Yes, after a divorce, you must amend any Last Will and Testament (“Will”) that has been prepared and executed. Why? It is exceedingly rare that a Will would be prepared by a married person that did not bequeath assets and property to their spouse. However, now that you are divorced, presumably, you do not want your ex-spouse to get any assets or property in the event of your death. As such, it is necessary to revoke all prior Wills (and codicils). If you don’t revoke a Will that gives assets and property to your ex-spouse, your ex-spouse will receive those assets and property if you die. Put another way, a divorce does NOT change your Will or somehow make your ex-spouse unable to receive bequests under your Will.
Even if your divorce did not end in bitter acrimony, and even if you don’t mind that your ex-spouse is set to receive assets and property in the event of your death, you should still read your Will and evaluate whether changes are in order. Here at The Law Offices of Thomas Stahl, our Maryland and D.C. family law attorneys would guess that you will want to make changes.
In some circumstances, it may be enough to simply revoke a Will (by tearing it up in front of witnesses). However, it is much better to revoke a prior Will and substitute an amended and updated Will.
Note that, in Maryland, many Wills are filed with the local County Register of Wills for safekeeping. If that has been done with your Will, whether you merely revoke your Will or revoke/revise it, you need to contact your Register of Wills and have the old Will withdrawn from safekeeping.
There are other Estate Planning documents that need to be amended after a divorce. Many used trust documents to accomplish the same results as a Will. Thus, the beneficiaries of any trust must be amended to remove the ex-spouse. Matters are more complicated if the trust is a joint trust. Issues related to any joint trust should be handled as part of the divorce. Make sure that you retain experienced and competent Maryland/D.C. divorce attorneys for advice and guidance regarding joint trusts. The court’s final Order should reflect the resolution of those issues.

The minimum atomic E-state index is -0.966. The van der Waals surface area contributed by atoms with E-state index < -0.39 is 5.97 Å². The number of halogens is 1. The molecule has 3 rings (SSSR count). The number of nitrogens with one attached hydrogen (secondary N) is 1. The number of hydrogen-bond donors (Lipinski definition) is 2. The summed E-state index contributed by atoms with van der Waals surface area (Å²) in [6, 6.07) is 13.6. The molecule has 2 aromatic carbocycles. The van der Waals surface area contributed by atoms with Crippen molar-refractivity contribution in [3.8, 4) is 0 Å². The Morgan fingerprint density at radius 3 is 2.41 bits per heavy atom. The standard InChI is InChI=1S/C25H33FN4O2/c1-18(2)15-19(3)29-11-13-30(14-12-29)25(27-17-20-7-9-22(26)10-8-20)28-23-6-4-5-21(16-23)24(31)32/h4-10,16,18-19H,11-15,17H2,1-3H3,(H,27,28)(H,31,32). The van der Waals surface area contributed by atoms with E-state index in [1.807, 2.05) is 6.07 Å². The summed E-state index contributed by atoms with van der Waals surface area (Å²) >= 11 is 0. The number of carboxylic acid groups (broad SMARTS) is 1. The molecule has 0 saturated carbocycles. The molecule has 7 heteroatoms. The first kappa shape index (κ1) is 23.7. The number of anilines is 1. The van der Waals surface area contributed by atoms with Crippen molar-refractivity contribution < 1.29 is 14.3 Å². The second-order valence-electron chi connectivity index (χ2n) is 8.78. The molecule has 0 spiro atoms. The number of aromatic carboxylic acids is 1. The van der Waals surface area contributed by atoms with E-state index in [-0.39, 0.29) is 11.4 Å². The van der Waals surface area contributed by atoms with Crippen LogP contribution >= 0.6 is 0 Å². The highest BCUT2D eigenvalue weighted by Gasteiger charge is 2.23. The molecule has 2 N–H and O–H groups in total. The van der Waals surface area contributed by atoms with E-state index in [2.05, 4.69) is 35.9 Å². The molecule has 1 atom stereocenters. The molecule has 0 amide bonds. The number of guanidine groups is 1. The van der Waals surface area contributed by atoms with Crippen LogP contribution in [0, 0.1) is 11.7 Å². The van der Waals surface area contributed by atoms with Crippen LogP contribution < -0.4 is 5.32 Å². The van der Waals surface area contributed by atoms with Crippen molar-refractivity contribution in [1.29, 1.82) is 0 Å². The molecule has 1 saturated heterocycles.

Similar attention should be paid to any other sort of document that lists your ex-spouse as a beneficiary.
These include changing the named beneficiaries on various instruments like life insurance policies, 401(k) plans, other retirement and death benefit policies, pay-on-death financial accounts, etc. Note that, in some divorce cases, some Estate Planning issues are negotiated and/or subject to Order of the relevant divorce court. For example, it is not too unusual for a court to Order life insurance to be purchased (or maintained) for a parent that has child support payment obligations. In most cases, the court Orders the life insurance beneficiaries to be listed as the children. Thus, be aware that if there is a court Order affecting your Estate Planning, that court Order will take precedence and must be followed. Here is more discussion on why you need to amend your Estate Planning documents after a divorce.
In addition, all financial and property powers of attorney must be revoked. Otherwise, your ex-spouse will have power over your finances and property in the event of your incapacitation.
Finally, consider how to modify any health care power of attorney and/or living will. If your health care power of attorney is not amended, then your ex-spouse will have the power to make medical decisions on your behalf. This is a personal decision, of course. And you may still want your ex-spouse to be able to visit you in the hospital. But, a set of conscious and informed decisions should be made about these matters after a Maryland/D.C. divorce is finalized.
Maryland and D.C. Trust and Estate Planning Attorneys
If you are thinking about establishing a trust or need estate planning documents drafted, contact the Maryland and D.C. trust and estate planning lawyers at The Law Offices of Thomas Stahl. We have the experience and expertise you need. Schedule a consultation today or call us at (410) 696-4326 or (202) 964-7280. We have offices in Columbia, MD, and Washington, DC.